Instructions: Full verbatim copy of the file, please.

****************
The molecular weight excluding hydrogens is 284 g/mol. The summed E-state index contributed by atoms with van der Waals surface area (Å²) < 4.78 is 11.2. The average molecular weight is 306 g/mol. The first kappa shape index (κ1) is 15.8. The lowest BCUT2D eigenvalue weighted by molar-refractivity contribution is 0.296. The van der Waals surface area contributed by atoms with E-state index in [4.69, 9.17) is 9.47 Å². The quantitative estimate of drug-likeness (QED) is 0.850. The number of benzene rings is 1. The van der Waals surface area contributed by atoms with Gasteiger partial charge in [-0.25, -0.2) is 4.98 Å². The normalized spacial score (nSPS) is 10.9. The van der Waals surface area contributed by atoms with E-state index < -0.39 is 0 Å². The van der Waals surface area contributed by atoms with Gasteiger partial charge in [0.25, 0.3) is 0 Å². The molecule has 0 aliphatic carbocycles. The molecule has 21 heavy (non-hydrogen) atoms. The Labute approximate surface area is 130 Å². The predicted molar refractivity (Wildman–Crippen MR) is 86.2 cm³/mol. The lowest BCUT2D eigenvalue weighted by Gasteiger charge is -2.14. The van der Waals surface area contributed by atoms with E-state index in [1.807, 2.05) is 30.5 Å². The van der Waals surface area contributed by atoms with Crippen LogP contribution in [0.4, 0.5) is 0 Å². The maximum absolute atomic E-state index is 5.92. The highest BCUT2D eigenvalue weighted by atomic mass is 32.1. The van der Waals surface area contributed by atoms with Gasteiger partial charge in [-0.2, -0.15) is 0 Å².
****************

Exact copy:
The molecular weight excluding hydrogens is 284 g/mol. The summed E-state index contributed by atoms with van der Waals surface area (Å²) < 4.78 is 11.2. The average molecular weight is 306 g/mol. The first kappa shape index (κ1) is 15.8. The lowest BCUT2D eigenvalue weighted by molar-refractivity contribution is 0.296. The van der Waals surface area contributed by atoms with E-state index in [4.69, 9.17) is 9.47 Å². The quantitative estimate of drug-likeness (QED) is 0.850. The number of benzene rings is 1. The van der Waals surface area contributed by atoms with Gasteiger partial charge in [-0.25, -0.2) is 4.98 Å². The normalized spacial score (nSPS) is 10.9. The van der Waals surface area contributed by atoms with E-state index < -0.39 is 0 Å². The van der Waals surface area contributed by atoms with Gasteiger partial charge in [0.25, 0.3) is 0 Å². The molecule has 0 aliphatic carbocycles. The molecule has 21 heavy (non-hydrogen) atoms. The Labute approximate surface area is 130 Å². The predicted molar refractivity (Wildman–Crippen MR) is 86.2 cm³/mol. The lowest BCUT2D eigenvalue weighted by Gasteiger charge is -2.14. The van der Waals surface area contributed by atoms with E-state index in [1.807, 2.05) is 30.5 Å². The van der Waals surface area contributed by atoms with Crippen LogP contribution in [0.4, 0.5) is 0 Å². The maximum absolute atomic E-state index is 5.92. The highest BCUT2D eigenvalue weighted by atomic mass is 32.1. The van der Waals surface area contributed by atoms with Gasteiger partial charge in [-0.2, -0.15) is 0 Å².